To describe the incidence and associated risk factors of urinary tract infection (UTI) in very low birth weight (VLBW) infants and to determine the value of diagnostic imaging studies after the first UTI episode before discharge from the neonatal intensive care unit (NICU).
VLBW infants born during 2003–2012 were reviewed for UTI. In a nested case-control study, potential risk factors of UTI were compared between infants with UTI (cases) versus birth weight and gestational age matched controls. Renal ultrasonography (USG) and voiding cystourethrography (VCUG) results were reviewed in cases.
During the study period, 54.7% of urine culture specimens were collected by sterile methods. 3% (45/1,495) of VLBW infants met the study definition for UTI. UTI was diagnosed at mean postnatal age of 33.1±22.9 days. There was no significant difference in gender, ethnicity, antenatal steroid exposure, blood culture positive sepsis, ionotropic support, respiratory support and enteral feeding practices between cases and controls. Cases had a significantly higher cholestasis compared to controls (22% vs. 9% ; p = 0.03). However, cholestasis was not a significant predictor of UTI in the adjusted analysis [adjusted OR 2.38 (95% CI 0.84 to 6.80), p = 0.11]. Cases had higher central line days, parenteral nutrition days, total mechanical ventilation days, chronic lung disease, and length of stay compared to controls. Renal USG was abnormal in 37% and VCUG was abnormal in 17% of cases.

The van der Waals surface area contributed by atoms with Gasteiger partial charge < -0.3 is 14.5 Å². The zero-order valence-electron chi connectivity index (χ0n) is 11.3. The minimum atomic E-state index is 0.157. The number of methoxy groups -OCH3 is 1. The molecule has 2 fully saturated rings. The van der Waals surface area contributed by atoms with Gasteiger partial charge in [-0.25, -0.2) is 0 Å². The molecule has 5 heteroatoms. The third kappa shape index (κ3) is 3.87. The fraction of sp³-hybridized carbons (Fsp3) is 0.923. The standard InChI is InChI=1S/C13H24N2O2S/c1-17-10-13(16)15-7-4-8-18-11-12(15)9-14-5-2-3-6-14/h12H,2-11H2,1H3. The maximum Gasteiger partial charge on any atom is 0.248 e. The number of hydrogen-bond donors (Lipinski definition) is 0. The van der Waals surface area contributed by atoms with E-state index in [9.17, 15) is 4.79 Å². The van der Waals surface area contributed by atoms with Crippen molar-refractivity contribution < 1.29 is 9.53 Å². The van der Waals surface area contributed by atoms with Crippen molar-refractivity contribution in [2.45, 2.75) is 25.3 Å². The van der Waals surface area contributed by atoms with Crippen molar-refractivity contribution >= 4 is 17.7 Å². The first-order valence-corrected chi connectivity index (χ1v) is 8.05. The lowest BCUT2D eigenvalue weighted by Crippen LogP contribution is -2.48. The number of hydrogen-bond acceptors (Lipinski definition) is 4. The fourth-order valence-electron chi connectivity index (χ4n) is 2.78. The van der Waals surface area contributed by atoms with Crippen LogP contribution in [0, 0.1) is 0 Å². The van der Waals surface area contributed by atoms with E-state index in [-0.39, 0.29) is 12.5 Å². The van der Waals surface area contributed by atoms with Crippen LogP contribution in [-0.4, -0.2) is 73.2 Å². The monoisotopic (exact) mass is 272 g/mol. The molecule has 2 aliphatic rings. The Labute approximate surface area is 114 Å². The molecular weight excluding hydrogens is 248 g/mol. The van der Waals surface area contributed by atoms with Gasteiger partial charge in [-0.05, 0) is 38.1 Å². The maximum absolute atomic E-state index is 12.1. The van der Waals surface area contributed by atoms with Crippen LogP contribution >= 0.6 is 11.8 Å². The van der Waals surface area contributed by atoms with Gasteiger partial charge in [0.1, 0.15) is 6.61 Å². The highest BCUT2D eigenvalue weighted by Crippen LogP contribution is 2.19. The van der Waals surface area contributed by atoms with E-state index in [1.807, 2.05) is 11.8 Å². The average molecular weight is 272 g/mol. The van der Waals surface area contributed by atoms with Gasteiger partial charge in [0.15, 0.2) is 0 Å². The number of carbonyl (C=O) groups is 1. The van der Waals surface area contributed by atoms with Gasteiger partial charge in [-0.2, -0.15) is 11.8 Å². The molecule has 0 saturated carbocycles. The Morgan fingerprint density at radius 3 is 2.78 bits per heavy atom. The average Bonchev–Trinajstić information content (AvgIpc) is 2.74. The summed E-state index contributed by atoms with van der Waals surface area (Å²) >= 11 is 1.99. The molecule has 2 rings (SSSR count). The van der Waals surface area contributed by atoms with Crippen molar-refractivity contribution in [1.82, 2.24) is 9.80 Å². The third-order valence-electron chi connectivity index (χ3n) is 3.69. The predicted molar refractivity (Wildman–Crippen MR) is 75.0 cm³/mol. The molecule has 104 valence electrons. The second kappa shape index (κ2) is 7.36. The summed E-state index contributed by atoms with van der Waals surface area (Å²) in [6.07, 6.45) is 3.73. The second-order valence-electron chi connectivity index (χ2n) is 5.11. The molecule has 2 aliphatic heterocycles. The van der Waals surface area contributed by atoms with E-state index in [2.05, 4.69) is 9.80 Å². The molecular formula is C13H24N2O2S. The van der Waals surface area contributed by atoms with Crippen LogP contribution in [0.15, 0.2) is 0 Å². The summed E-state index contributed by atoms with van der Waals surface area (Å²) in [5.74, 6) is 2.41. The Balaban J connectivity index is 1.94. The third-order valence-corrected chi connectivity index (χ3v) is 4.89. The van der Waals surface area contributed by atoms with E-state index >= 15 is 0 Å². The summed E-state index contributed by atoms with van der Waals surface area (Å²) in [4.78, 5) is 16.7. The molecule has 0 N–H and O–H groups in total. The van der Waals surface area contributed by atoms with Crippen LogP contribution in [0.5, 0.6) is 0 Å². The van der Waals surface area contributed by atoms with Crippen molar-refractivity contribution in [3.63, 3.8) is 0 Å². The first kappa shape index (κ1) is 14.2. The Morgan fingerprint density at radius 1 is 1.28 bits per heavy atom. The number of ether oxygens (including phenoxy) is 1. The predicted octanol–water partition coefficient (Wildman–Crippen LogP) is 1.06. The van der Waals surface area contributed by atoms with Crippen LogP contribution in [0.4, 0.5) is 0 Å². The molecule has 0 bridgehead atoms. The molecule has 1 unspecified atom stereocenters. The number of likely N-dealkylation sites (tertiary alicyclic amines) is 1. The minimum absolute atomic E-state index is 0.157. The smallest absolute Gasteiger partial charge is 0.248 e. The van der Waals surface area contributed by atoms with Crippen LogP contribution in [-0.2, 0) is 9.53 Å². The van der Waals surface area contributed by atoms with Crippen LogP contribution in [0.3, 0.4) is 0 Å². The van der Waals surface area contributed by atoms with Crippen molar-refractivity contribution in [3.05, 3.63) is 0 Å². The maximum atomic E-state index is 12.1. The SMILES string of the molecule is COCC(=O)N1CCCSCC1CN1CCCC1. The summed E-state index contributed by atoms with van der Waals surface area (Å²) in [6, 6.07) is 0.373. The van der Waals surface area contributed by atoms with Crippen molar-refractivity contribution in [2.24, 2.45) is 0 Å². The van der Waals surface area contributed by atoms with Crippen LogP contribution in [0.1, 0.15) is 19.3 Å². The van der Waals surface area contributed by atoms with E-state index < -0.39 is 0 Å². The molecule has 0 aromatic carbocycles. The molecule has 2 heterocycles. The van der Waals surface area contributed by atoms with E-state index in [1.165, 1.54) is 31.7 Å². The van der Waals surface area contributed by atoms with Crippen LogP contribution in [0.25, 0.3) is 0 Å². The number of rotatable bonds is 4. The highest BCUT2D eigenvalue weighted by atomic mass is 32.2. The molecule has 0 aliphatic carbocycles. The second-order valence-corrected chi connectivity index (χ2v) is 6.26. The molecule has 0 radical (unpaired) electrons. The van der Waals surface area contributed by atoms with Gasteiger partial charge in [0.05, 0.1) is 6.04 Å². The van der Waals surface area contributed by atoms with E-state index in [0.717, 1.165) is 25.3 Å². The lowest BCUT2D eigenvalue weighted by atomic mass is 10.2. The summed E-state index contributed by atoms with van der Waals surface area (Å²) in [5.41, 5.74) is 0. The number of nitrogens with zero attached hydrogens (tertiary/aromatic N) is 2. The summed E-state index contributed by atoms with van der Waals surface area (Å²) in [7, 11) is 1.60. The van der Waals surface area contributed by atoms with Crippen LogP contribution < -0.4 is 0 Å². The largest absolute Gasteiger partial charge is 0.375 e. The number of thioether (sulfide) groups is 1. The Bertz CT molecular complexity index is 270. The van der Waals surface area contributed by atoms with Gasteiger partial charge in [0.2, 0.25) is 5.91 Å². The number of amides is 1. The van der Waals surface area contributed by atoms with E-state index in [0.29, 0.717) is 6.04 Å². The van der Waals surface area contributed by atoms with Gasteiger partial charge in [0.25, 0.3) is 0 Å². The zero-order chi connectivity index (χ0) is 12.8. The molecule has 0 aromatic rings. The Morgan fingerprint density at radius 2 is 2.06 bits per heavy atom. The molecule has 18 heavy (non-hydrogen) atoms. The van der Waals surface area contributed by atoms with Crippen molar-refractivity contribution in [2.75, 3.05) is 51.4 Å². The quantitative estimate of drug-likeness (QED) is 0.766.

The incidence of UTI in contemporary VLBW infants is relatively low compared to previous decades. Since no significant UTI predictors could be identified, urine culture by sterile methods is the only reliable way to exclude UTI. The majority of infants with UTI have normal renal anatomy. UTI in VLBW infants is associated with increased morbidity and length of stay.